It seems as though Advent has just flown by, doesn't it? Even more so, because everywhere we look, there are Christmas ads and Christmas sales. Radio stations are playing Christmas music, every store has Chriatmas decorations, and our email inboxes are loaded with Christmas promotions. In addition, I've noticed this is beginning earlier and earlier every year. This year was the first time that stores were open for Black Friday on Thanksgiving. Now don't get me wrong, I believe in a free country where we can shop whenever we'd like, and if you went shopping on Black Friday to take advantage of some great deals, I commend your thriftiness. We have to be aware though, of what our culture is trying to do. Our culture right now has a desire to take advantage of our material desires and need for instant gratification for the sake of our money. The best way for them to do so is to lure us away from our families and our faith in order to distract us. Some of you might think this is a little too intense, but take a look at Black Friday this year, with many people leaving a day of spending time with their family to buy gifts for themselves. It's as if Christmas has been replaced with Black Friday. It's as if the desire for instant gratification, for Christmas to "be now", to "get things now," has replaced the season of waiting. Where has Advent gone? Once again, I'm not saying there's anything wrong with shopping on Black Friday for some great deals, or listening to Christmas music before Christmas, but we need to be aware of the danger. Our culture has created a "secular Christmas," which has nothing to do with the birth of our Savior. It is completely focused on taking advantage of consumerism. It's important to be aware that we don't let the "secular Christmas" distract us from the "real Christmas," from Christ Himself. The only way we can keep our gaze fixed on our Savior, who is coming, is through the foundation of prayer. As we approach Christmas, let's increase our prayer more and more. So much of our life is lived within the tension of Advent, knowing that our Savior came 2000 years ago, but knowing He will come again. This tension is lived out in our hearts as well. For many of use, we've come to believe in Jesus, yet we can still grow to know and love Him more. We need to continually ask our Lord to "Come!" and the best way is through prayer and the Sacraments. We join with the cry of Israel, who struggled with the temptations of many different idols, to free us from the chains of material desires so we can live in the freedom of life with our Savior, Jesus Himself.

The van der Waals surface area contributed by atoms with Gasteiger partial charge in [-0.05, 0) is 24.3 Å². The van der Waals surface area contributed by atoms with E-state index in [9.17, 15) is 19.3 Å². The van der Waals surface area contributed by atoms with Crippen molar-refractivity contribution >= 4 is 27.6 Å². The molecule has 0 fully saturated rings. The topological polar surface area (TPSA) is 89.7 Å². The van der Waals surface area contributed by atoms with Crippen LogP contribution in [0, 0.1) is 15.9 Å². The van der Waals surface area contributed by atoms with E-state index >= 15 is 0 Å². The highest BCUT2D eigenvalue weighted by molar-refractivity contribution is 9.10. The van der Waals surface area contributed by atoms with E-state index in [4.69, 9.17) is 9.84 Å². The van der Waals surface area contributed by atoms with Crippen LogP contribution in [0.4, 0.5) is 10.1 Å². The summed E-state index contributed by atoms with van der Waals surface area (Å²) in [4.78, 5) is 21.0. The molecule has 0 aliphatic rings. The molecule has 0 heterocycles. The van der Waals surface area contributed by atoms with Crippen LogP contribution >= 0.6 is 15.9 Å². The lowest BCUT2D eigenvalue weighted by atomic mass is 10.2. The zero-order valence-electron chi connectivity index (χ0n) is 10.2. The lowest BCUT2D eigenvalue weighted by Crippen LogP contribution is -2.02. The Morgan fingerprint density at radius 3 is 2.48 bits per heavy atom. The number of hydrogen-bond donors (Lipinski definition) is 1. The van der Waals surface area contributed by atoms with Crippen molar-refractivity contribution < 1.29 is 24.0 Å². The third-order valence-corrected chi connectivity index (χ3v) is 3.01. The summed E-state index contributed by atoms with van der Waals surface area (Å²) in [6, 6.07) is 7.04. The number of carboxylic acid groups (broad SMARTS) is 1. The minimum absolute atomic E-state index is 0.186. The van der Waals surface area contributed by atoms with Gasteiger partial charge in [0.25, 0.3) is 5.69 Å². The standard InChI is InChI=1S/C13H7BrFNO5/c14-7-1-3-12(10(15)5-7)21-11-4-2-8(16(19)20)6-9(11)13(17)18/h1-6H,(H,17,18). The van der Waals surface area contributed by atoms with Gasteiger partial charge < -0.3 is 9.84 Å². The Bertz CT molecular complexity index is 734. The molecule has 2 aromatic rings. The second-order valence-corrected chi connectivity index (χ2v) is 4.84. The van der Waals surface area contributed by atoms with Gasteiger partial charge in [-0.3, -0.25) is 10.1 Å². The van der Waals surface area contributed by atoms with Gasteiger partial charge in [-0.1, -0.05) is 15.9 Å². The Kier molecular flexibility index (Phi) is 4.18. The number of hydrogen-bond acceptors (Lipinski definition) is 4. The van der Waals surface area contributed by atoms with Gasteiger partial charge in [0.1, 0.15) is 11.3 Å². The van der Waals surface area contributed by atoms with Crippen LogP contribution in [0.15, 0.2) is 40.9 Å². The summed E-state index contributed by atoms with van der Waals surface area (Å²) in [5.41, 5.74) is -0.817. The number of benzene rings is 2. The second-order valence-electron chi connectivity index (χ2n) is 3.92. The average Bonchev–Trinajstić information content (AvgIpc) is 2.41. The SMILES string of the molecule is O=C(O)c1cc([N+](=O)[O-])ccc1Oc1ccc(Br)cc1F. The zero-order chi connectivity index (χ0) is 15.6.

As a suggestion for prayer, I encourage you to check out the "O Antiphons," which are the Antiphons used at Vespers the seven days leading up to Christmas. They've been prayed by our Church since the 8th century, and they are actually the basis for the verses of the Advent hymn "O Come, O Come, Emmanuel." For this reason, and also that the refrain echoes the entrance antiphon of the Third Sunday of Advent with "Rejoice!", I encourage music ministers to save "O Come, O Come, Emmanuel" for the Third and Fourth Sundays of Advent (and have been taught to do so by the Dominicans). When we think of Christmas, we have a strong sense of musical tradition, but I think we've lost this musical tradition for Advent, which is another reason for a loss of an overall sense of Advent. The antiphons during this time are a beautiful way to open our hearts to our Savior, as are hymns like Conditor Alme Siderum (Creator of the Stars of Night), which I've included below. Come, Lord Jesus!
Entrance Antiphon for the Fourth Sunday of Advent (Rorate Caeli) http://youtu.be/tiVRmF7sQjU
"You Are the Light" by Josh Blakesley http://youtu.be/w9fNDuUD1ik
And finally, closing out with the Marian hymn for Advent and Christmas: Alma Redemptoris Mater http://youtu.be/iq5CKlOyeMk